Cardinal Santos Medical Center (CSMC) zeroes in on brain and spine tumors in its latest webicon entitled, “It Takes A Village to Save A Life: A Webicon on the Multidisciplinary Approach to Brain and Spine Tumor Management.” The webicon was held on February 24 via ZOOM and Facebook live streaming.
Together with its top medical experts from the Brain and Spine Institute, CSMC debunked common myths about brain and spine tumors and discussed the different types of treatments and ways to provide the best, most holistic care to a patient. The webicon was moderated by Dr. Michael Louis Gimenez, Chair of the Brain and Spine Institute, and the specialists invited to speak were Dr. Theodor Vesagas, Clinical Director of the Philippine Gamma Knife Center and CSMC Brain and Spine Tumor Center; Dr. Gilbert Rañoa, Training Officer of the CSMC Spine Fellowship Program; and Dr. Ma. Luisa Abesamis-Tiambeng, Chair of the Cancer Institute.
Dr. Gimenez opened the webicon by touching on the different signs and symptoms of brain or spine tumors. Meanwhile, Dr. Vesagas explained the benefits of CSMC’s multidisciplinary approach to treating tumors. He noted that a team effort in diagnosis and treatment allows patients to receive consistent and timely care, and increases patient satisfaction.
Dr. Vesagas also talked about Gamma Knife Radiosurgery, a procedure that is only currently available at CSMC. The goal of Gamma Knife Radiosurgery is to control or stop the growth of the tumor and allows for excellent control in the removal of tumors with minimal morbidity.
Dr. Rañoa then elaborated on other innovative open surgery treatment options that CSMC offers, such as Stereotactic Biopsy, where neurosurgeons use a needle to obtain tissue from the brain, as well as Awake Craniotomy, which can only be done if an intraoperative neurostimulator is available, and is used to remove tumors in more critical parts of the brain.
Finally, Dr. Tiambeng spoke about non-surgical tumor management and wrapped up the team’s discussion with some reminders and practical tips to follow for when one schedules a checkup for possible tumors.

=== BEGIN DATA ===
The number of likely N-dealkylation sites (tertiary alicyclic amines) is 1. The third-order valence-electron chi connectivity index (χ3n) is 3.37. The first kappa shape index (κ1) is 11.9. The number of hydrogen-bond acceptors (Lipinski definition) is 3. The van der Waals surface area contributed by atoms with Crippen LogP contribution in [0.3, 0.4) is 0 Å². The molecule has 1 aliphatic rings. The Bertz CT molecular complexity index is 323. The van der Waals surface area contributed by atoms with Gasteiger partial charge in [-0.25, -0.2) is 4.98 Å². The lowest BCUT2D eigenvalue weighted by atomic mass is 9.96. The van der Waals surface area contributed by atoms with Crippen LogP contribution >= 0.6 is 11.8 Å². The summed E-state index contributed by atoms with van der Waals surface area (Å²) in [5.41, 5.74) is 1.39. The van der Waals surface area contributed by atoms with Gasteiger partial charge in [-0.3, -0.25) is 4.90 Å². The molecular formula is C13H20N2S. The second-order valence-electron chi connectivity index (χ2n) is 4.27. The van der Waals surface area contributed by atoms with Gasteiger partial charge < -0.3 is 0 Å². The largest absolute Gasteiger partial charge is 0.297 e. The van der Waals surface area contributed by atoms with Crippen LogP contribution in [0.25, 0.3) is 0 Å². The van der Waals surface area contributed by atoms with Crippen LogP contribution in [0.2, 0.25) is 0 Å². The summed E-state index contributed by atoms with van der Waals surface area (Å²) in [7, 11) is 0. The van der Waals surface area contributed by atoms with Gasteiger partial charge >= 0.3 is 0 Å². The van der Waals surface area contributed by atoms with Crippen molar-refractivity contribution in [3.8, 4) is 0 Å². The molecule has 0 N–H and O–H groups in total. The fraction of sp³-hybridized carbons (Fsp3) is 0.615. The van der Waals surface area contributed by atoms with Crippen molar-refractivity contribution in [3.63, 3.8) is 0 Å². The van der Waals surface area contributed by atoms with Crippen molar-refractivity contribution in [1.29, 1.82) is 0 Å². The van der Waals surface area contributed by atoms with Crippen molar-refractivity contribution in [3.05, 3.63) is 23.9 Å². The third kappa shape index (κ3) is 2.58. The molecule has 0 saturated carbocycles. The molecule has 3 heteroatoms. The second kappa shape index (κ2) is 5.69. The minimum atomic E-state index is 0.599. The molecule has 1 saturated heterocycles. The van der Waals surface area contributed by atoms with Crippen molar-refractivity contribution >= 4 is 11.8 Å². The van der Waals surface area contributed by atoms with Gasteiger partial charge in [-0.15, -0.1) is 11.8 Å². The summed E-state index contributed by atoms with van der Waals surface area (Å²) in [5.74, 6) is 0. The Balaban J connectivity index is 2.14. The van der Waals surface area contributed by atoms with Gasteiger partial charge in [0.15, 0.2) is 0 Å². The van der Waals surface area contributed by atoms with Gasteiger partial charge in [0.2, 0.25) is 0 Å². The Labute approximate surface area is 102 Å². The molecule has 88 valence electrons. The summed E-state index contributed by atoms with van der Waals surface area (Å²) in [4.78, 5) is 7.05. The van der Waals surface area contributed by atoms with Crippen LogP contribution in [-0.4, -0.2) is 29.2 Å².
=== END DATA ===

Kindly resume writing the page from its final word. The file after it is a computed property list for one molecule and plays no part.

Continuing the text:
Mr. Rodel Perez, a 45-year-old OFW based in Dubai and one of CSMC’s patients, was also present as a speaker. Perez recounted his experience after being diagnosed with a brain tumor, which was about the size of a medium-sized lemon. He noted CSMC’s world-class methods and facilities, praising the compassionate care and sincerity the doctors and nurses of CSMC had towards him during his treatment.
The webicon was concluded with the standard Q&A session with all the panelists, where Dr. Tiambeng stamped out the misconception that these treatments are available only to those who are well-off.
“The Philippine Alliance for Brain and Spine Tumors [is a] foundation [that] is helping and has helped hundreds of patients get free treatments,” she said. “There is also Cardinal Charities Foundations, which helps indigent patients get big discounts or even free procedures.”
When asked how they could encourage Filipinos to seek medical advice over checking their symptoms on the internet, Dr. Tiambeng said, “The internet cannot treat you—Google cannot treat you— it can only give you information.” Despite being a powerful tool in gathering information, a specialist’s intervention is still essential in treating any illness.
“Always remember that here at Cardinal Santos Medical Center, you have a village of medical experts working hand in hand to save lives,” Dr. Gimenez concluded.
For more information about the Brain and Spine Institute, as well as other services that CSMC offers, please visit https://cardinalsantos.com.ph/. CSMC is also on Facebook, like and follow them at www.facebook.com/CardinalSantos.